Our best tip: Get up unashamedly early before the other tourists get their shoes on and the sun turns the place into a baking oven. Remember to wear long trousers and sleeves or alternatively cover yourself with a cloth, which is required by all visitors.

Bicycle tour in Bangkok


At first glance, it sounds like suicide to experience Bangkok from a bicycle saddle. But a two-wheel drive through the city of millions reveals a side of the vibrant capital of the Thais that we personally did not think existed at all.

Discover small, quiet and cozy streets where the birds sing, the flowers smell and the laundry hangs to dry in an air that is not so thick with smog that it can be cut into slices. Roll through lush green parks, past beautiful ancient temples and stop at schoolyards to greet curious schoolchildren.

Our best tip : Just do it! We know that cycling around Bangkok immediately sounds completely brainless. But if you want to experience the real, authentic Bangkok – then you have to go cycling. You can read more about our bike ride here .


After a long day engrossed in the shaky life of the streets, it’s time to relax and see it all a little from above. Namely from one of the spectacular bars that you will find on top of the city’s sky-high skyscrapers.

Our best tip : Arrive just around dusk and watch the transformation as darkness falls and the city is transformed into a magical inferno of neon, car lights and electric lights. Travel magazine Condé Nast Traveler has compiled a list of Bangkok’s six best sky bars .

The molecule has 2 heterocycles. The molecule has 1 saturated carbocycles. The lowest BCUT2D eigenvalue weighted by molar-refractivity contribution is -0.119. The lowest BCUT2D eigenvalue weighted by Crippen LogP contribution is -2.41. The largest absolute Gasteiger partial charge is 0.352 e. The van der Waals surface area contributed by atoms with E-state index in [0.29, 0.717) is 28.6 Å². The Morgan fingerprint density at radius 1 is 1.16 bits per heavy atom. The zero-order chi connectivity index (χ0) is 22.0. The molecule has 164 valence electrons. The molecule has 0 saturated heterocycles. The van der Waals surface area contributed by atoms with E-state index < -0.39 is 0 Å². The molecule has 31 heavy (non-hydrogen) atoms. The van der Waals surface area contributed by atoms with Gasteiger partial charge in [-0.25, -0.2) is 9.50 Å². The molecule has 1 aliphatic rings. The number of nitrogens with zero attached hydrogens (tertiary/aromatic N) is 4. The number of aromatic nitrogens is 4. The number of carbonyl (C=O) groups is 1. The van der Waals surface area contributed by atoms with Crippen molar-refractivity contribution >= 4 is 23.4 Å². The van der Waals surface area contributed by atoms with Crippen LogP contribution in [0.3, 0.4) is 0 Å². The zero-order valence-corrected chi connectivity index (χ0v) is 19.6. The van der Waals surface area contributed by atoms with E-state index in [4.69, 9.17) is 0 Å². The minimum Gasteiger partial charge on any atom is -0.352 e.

Bangkok is a shopping paradise with its huge shopping malls, many markets and neighborhoods like China Town. With Nancy Chandler’s map of the city, you can get an overview of what you can buy in the various places.

Our best tip : Shop through at Siam Square. It is an area where there are lots of small shops and eateries in the streets. But if it does not satisfy your Dankort, you can easily continue the adventure in the surrounding shopping malls. They are quite conveniently located next to each other and are connected by a so-called Skywalk, which is a sidewalk that hangs across the multi-lane roads, so you do not have to fight your way through the massive traffic. Here you will find i.a. Mah Boon Krong Center (MBK), Central World and the popular Siam Paragon, where the rich Thais hang out and you can enjoy a movie in 4D.


As a tourist, you easily trot for many hours, and the heat does not exactly make the experience more fun – for your feet. They are swollen, heavy and tired.

Our best tip: Set aside an hour for a real-life Thai massage of the feet – or perhaps the whole body. It’s cheap and the ultimate best way to reload your tourist batteries. Ask at your hotel which masseur they can recommend. Alternatively head to the Khao San Road backpacker district, which is the perfect place for ‘people watching’. Sit back in one of the large, soft armchairs and enjoy the sight of street life while massaging new energy into your feet.


The sound of powerful, quick blows to bare skin is accompanied by outraged shouts from the audience and complaining tones from an oboe-like instrument. Inside the boxing ring, a rain of hard-hitting knees, elbows and fists tumbles down over the boxers while sweat and blood fly through the air. Thai boxing is not for the faint of heart, but a great sensory experience.